Some terms in Offset printing

Some terms in offset printing. Proofing, Imposition, Film Output, Printing Plate, Spot Varnish Printing, Self-Imposed Printing, AB Printing, Gripper Margin.
Proofing: A sample print used to test the color of the design file. The proofing print is used for customers to approve the print colors. The proofing print sets the color standard for offset printing. Proofing differs from fast printing or color laser printing because proofing has a color resolution similar to offset printing, while other printing methods do not match offset printing standards. Therefore, it is strictly prohibited to use both fast printing and color laser printing for color approval.
Imposition: The process of arranging design templates to fit the printing paper size and offset printing method. The suitability for paper size depends on the chosen paper size for printing, and the suitability for offset printing method depends on whether it’s AB or Self-Imposed printing. During imposition, considerations include allowances for trimming, gripper margins, and imposition marks.
Film Output: After imposition, to make the printing plate usable for subsequent prints, film output is recommended (though not always necessary). Depending on the number of colors to be printed, separate films can be created for each color: C, M, Y, K… each color corresponds to a film sheet. After ensuring accuracy in color registration, trapping, and other aspects, the films are sent to the printing house.
Trapping: Trapping involves overlapping or slightly expanding the colors in a design to prevent gaps or white spaces from appearing between them due to potential misalignment during the printing process.
Trapping Specifications: Typically, for offset printing on coated paper, the trapping specification is around 175 dots per inch (DPI), while for uncoated paper, it might be around 150 DPI. For screen printing images, the trapping might be set at 80-100 DPI. Some places that use CTP (Computer-to-Plate) technology for direct plate imaging can achieve up to 300 DPI.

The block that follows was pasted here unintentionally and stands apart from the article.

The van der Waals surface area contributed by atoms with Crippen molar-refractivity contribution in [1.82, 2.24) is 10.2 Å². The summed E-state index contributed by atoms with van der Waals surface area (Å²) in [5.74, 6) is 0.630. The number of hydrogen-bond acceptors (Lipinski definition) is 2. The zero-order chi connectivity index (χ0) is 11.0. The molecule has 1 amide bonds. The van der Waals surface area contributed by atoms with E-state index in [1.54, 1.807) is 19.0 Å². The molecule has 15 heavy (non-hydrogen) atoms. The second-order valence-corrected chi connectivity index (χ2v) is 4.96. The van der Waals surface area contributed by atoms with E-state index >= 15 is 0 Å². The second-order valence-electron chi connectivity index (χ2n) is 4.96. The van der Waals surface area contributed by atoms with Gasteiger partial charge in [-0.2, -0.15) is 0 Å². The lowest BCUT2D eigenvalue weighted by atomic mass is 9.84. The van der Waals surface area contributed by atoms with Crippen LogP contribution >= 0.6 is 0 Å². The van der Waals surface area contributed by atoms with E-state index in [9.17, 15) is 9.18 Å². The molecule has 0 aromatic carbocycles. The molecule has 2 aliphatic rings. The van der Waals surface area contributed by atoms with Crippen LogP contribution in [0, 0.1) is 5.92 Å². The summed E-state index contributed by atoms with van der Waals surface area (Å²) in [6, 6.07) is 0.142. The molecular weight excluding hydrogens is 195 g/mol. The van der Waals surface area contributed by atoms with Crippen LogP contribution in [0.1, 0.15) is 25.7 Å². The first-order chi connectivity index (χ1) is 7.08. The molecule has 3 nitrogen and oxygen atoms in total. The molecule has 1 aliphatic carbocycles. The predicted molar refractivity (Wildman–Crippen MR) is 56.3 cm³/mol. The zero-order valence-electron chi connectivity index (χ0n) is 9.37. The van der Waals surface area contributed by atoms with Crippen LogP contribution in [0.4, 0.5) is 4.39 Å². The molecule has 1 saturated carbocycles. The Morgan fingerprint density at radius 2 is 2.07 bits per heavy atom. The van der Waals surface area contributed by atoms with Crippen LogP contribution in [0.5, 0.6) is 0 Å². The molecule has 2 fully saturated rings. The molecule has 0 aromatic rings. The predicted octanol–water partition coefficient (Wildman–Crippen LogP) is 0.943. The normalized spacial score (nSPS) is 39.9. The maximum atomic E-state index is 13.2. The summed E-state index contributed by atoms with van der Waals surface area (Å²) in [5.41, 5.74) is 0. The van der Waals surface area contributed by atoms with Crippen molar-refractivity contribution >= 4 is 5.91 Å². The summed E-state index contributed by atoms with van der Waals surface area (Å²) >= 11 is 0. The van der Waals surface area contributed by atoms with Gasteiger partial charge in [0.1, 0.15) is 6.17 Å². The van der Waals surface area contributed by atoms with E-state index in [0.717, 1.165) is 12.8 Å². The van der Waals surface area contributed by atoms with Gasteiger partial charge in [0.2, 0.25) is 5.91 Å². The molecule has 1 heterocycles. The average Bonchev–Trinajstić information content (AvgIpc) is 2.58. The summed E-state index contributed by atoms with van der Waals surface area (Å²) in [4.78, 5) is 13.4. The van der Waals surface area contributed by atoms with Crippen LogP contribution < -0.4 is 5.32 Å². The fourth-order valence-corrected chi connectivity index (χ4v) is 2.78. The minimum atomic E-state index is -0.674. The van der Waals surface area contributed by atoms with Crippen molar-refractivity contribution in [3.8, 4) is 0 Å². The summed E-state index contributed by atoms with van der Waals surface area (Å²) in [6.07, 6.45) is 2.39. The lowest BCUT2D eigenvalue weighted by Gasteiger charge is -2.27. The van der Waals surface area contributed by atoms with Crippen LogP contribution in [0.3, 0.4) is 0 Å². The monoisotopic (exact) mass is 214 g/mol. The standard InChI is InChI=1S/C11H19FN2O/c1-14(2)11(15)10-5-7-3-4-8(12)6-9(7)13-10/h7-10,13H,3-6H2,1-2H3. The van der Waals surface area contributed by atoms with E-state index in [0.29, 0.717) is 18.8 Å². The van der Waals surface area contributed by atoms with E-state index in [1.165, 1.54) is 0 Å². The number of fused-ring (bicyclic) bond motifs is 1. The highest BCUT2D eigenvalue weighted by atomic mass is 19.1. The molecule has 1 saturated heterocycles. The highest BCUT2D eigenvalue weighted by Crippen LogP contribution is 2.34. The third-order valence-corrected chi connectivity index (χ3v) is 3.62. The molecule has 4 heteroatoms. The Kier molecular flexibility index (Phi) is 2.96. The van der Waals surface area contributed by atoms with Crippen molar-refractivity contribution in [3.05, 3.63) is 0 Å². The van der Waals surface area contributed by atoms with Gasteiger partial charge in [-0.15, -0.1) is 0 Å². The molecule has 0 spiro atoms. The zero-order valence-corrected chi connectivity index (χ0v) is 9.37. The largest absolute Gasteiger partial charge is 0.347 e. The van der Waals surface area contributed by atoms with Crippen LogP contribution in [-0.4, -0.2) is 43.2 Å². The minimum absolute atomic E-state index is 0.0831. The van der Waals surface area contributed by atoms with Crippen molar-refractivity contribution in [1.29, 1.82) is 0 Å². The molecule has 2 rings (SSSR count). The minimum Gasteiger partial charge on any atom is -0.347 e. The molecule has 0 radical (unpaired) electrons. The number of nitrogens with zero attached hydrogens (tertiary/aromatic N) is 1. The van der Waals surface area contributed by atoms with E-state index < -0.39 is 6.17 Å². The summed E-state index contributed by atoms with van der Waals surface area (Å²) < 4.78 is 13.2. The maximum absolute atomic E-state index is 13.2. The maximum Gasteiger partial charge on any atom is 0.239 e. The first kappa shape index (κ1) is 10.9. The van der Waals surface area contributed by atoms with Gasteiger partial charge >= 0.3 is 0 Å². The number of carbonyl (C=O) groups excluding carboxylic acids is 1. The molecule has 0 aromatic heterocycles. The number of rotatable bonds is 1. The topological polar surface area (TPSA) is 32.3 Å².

Printing Plate: After receiving the film, the printing house coats the printing plate for the printing process. Each color film corresponds to a printing plate. These plates are then loaded onto the printing press for spot varnish printing.
Spot Varnish Printing: This is the phenomenon where the printing operators align the four printing plates perfectly on top of each other and adjust the colors to match the proofing print.
AB Printing: This method involves printing two sides of the paper differently. After printing side A, the printing plates need to be replaced to print side B. Therefore, spot varnish printing needs to be redone. AB printing is costlier than Self-Imposed printing due to the need for two sets of films and more printing setup work.
Self-Imposed Printing: This method involves printing both sides of the paper using the same set of plates. After printing one side, the paper is reversed to print the other side. It requires only one set of films and a single printing setup, making it more cost-effective compared to AB printing.
Gripper Margin: A gripper margin is a part of the paper that is clamped by the grippers of the printing press to feed it through the press. This area is not printed, and its size is typically around 1-2 cm along the length of the paper, depending on the gripper mechanism of the press.

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